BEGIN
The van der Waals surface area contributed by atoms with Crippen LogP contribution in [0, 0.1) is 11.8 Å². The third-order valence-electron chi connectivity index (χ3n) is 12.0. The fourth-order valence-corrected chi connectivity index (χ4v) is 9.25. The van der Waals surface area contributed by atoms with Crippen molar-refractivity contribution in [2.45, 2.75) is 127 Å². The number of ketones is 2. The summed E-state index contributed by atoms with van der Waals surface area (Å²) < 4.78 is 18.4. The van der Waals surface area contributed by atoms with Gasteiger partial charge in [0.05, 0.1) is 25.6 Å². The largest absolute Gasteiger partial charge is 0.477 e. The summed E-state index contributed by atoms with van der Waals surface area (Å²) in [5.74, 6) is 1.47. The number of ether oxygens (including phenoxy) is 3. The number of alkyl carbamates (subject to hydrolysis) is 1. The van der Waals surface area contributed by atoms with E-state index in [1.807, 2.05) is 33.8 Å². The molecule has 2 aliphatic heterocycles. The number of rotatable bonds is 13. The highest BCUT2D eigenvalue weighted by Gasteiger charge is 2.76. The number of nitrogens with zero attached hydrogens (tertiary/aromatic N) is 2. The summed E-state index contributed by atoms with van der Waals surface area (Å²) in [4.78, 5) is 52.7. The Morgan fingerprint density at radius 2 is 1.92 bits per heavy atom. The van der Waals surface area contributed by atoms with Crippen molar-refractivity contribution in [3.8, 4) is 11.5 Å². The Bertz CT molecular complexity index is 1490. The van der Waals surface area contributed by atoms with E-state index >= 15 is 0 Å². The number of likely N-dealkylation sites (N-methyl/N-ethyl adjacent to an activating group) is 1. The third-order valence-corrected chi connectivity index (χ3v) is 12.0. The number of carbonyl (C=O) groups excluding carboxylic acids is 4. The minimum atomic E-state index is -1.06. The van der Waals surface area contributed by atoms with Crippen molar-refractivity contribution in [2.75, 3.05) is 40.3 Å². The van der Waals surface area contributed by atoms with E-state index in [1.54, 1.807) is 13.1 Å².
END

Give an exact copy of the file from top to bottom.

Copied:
The van der Waals surface area contributed by atoms with Crippen LogP contribution in [0, 0.1) is 11.8 Å². The third-order valence-electron chi connectivity index (χ3n) is 12.0. The fourth-order valence-corrected chi connectivity index (χ4v) is 9.25. The van der Waals surface area contributed by atoms with Crippen molar-refractivity contribution in [2.45, 2.75) is 127 Å². The number of ketones is 2. The summed E-state index contributed by atoms with van der Waals surface area (Å²) < 4.78 is 18.4. The van der Waals surface area contributed by atoms with Gasteiger partial charge in [0.05, 0.1) is 25.6 Å². The largest absolute Gasteiger partial charge is 0.477 e. The summed E-state index contributed by atoms with van der Waals surface area (Å²) in [5.74, 6) is 1.47. The number of ether oxygens (including phenoxy) is 3. The number of alkyl carbamates (subject to hydrolysis) is 1. The van der Waals surface area contributed by atoms with E-state index in [1.807, 2.05) is 33.8 Å². The molecule has 2 aliphatic heterocycles. The number of rotatable bonds is 13. The highest BCUT2D eigenvalue weighted by Gasteiger charge is 2.76. The number of nitrogens with zero attached hydrogens (tertiary/aromatic N) is 2. The summed E-state index contributed by atoms with van der Waals surface area (Å²) in [4.78, 5) is 52.7. The Morgan fingerprint density at radius 2 is 1.92 bits per heavy atom. The van der Waals surface area contributed by atoms with Crippen molar-refractivity contribution in [3.8, 4) is 11.5 Å². The Bertz CT molecular complexity index is 1490. The van der Waals surface area contributed by atoms with E-state index >= 15 is 0 Å². The number of likely N-dealkylation sites (N-methyl/N-ethyl adjacent to an activating group) is 1. The third-order valence-corrected chi connectivity index (χ3v) is 12.0. The number of carbonyl (C=O) groups excluding carboxylic acids is 4. The minimum atomic E-state index is -1.06. The van der Waals surface area contributed by atoms with Crippen molar-refractivity contribution in [2.75, 3.05) is 40.3 Å². The van der Waals surface area contributed by atoms with E-state index in [1.54, 1.807) is 13.1 Å².